Feb 6, 2016

Creating new test jobs in OpenStack CI

Reviewing patches for the OpenStack CI infrastructure, there's one piece that often confuse contributors: The question how Zuul and Jenkins configuration are working together.

While we have the Infra Manual with a whole page on how to create a project - and I advise everyone to read it - , let me try to tackle the specific topic of adding new jobs from a different angle.

What we're discussing here are job, or tests, that are run. Jenkins actually runs these jobs. Zuul watches for changes in gerrit (URL for OpenStack is review.openstack.org) to trigger the appropriate jobs so that Jenkins runs them.


To understand the relationship between these two systems, let's try as an analogy programming languages: As a developer, you create a library of functions that do a variety of actions. You also write a script that uses this library to execute them. Jenkins can be considered the library of test functions. But just defining these is not enough, you have to call them. Zuul takes care of calling them, so in the analogy is your script.

So, to actually get a job running for a repository, you first need to define it in the Jenkins "library", and then you trigger its invocation in Zuul. You can also add certain conditions to limit when the job runs or whether it is voting.

If you dig deeper into Jenkins and Zuul, keep in mind that these are two different programming languages, even if both use YAML as format. Jenkins runs jobs and these are defined as text files using the Jenkins job builder. To define them, you can write a job, or use a job-template and instantiate it, or group several job-template in a job-group and instantiate that job-group to create with a few lines many jobs. Zuul uses these jobs and has as syntactic sugar templates to reuse jobs and the queues they run in.

Let's look at a simple examples, adding a new docs job to your repository called amazing-repo:

  1. Check out the project-config repository and make it ready for patch submission like creating a branch where you work on.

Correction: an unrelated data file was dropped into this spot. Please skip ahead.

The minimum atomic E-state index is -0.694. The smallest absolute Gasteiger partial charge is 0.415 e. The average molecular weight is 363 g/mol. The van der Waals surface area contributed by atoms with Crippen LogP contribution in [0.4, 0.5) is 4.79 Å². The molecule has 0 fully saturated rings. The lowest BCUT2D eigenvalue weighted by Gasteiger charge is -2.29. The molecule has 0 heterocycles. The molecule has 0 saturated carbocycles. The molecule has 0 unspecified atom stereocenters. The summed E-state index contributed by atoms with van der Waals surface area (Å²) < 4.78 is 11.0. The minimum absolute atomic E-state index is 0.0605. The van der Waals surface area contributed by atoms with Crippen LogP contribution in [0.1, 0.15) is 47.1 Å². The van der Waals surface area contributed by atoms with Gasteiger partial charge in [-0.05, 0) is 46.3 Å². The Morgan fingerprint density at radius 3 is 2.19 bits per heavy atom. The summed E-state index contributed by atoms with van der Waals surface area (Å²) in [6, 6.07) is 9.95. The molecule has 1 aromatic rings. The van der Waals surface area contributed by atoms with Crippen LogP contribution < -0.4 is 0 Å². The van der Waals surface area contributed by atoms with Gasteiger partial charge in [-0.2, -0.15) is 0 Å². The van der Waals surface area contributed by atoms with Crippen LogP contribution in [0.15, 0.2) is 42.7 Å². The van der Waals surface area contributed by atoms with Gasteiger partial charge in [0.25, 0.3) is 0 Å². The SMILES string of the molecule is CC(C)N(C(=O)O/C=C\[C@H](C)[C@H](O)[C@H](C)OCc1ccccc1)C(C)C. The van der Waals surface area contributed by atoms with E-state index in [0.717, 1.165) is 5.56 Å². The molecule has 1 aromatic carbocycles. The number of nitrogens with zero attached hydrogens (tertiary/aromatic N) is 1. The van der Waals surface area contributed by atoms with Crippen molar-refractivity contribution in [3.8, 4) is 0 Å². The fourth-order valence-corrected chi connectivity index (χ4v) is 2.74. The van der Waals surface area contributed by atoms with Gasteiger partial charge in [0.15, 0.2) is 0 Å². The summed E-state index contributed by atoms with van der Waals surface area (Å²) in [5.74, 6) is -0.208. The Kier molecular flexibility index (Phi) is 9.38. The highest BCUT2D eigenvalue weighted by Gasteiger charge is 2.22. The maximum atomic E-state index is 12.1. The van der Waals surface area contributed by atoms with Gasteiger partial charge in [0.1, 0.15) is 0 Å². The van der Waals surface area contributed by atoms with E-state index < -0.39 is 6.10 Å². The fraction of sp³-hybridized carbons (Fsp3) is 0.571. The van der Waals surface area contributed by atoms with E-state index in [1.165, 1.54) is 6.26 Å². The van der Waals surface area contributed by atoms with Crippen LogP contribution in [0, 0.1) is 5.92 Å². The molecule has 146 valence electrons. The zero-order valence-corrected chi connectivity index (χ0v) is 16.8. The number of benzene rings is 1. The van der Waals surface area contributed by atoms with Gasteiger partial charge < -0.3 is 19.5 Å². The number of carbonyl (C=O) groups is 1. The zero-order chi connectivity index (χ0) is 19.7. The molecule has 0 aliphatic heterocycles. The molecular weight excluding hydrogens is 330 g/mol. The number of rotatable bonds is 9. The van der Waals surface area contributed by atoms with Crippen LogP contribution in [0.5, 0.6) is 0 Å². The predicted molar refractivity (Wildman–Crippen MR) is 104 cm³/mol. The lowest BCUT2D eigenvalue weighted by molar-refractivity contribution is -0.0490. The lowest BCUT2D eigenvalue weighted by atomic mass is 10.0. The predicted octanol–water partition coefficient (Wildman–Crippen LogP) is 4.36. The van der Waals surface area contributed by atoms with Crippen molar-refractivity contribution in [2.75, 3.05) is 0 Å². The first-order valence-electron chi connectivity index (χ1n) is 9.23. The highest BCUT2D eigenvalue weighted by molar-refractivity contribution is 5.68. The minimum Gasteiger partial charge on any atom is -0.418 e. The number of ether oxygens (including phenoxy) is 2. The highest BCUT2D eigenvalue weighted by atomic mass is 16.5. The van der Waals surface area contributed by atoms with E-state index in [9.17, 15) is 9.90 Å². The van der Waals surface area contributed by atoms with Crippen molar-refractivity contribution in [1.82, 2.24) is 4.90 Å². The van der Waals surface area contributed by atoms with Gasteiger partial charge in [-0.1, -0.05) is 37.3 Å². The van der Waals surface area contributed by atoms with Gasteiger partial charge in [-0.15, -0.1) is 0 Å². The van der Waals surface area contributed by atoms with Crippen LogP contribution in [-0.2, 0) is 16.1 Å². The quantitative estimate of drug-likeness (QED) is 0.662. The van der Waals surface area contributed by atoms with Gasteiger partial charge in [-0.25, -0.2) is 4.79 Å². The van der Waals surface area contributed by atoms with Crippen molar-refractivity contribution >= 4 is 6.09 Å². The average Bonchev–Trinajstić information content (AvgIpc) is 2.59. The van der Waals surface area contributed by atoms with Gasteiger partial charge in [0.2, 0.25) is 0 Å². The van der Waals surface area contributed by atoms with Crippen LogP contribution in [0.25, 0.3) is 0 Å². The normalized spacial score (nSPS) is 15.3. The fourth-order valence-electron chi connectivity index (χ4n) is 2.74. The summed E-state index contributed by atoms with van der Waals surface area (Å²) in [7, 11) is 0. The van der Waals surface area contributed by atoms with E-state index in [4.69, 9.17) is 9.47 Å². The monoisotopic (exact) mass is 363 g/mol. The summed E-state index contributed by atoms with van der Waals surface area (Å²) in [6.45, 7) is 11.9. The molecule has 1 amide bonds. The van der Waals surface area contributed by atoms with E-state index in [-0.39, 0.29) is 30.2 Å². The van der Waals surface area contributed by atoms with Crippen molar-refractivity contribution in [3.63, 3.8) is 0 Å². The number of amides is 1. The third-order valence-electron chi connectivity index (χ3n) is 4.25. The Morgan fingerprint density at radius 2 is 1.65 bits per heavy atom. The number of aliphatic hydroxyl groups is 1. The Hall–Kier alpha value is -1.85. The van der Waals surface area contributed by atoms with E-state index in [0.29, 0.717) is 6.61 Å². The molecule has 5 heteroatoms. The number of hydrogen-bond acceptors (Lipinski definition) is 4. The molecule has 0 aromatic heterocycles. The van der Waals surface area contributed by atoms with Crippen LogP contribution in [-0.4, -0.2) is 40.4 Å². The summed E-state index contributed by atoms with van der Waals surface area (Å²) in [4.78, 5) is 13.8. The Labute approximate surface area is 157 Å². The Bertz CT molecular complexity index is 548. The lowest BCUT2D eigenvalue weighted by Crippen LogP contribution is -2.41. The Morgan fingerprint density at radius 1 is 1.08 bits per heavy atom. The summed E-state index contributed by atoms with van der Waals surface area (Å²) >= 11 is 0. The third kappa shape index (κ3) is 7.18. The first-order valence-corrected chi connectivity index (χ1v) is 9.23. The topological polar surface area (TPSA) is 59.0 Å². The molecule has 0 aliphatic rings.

2. Since for the docs job already a template exists, you can reuse it. It is called'gate-{name}-docs', so add it to your repository in file jenkins/jobs/projects.yaml:
    - project:
      name: amazing-repo
      node: bare-trusty
      jobs:
          - gate-{name}-docs

  3. Now define how to trigger the job. Edit file zuul/layout.yaml and update your repository entry to add the job:

    - name: openstack/amazing-repo
      template:
        - name: merge-check
      check:
        - gate-amazing-repo-docs
      gate:
        - gate-amazing-repo-docs

    This adds the job to both the check and gate queue. So, it will notonly be run when a patch is initially submitted for review in the check queue but also after a patch gets approved in the gate queue. Since your tree might be different when you submitted a change and when it merges, we run jobs in both situations so that the tree istested exactly as it merges.
  4. Let's go one step back: Your repository is not ready yet to havethe docs job voting, so you only want to run it as non-voting.
    In that case add a condition in the jobs section of zuul/layout.yaml:

    - name: gate-amazing-repo-docs
        voting: false


    And in your repository, only add it to the check queue. Non-voting jobs should not be in the gate, they get ignored completely and just waste resources:

      - name: openstack/amazing-repo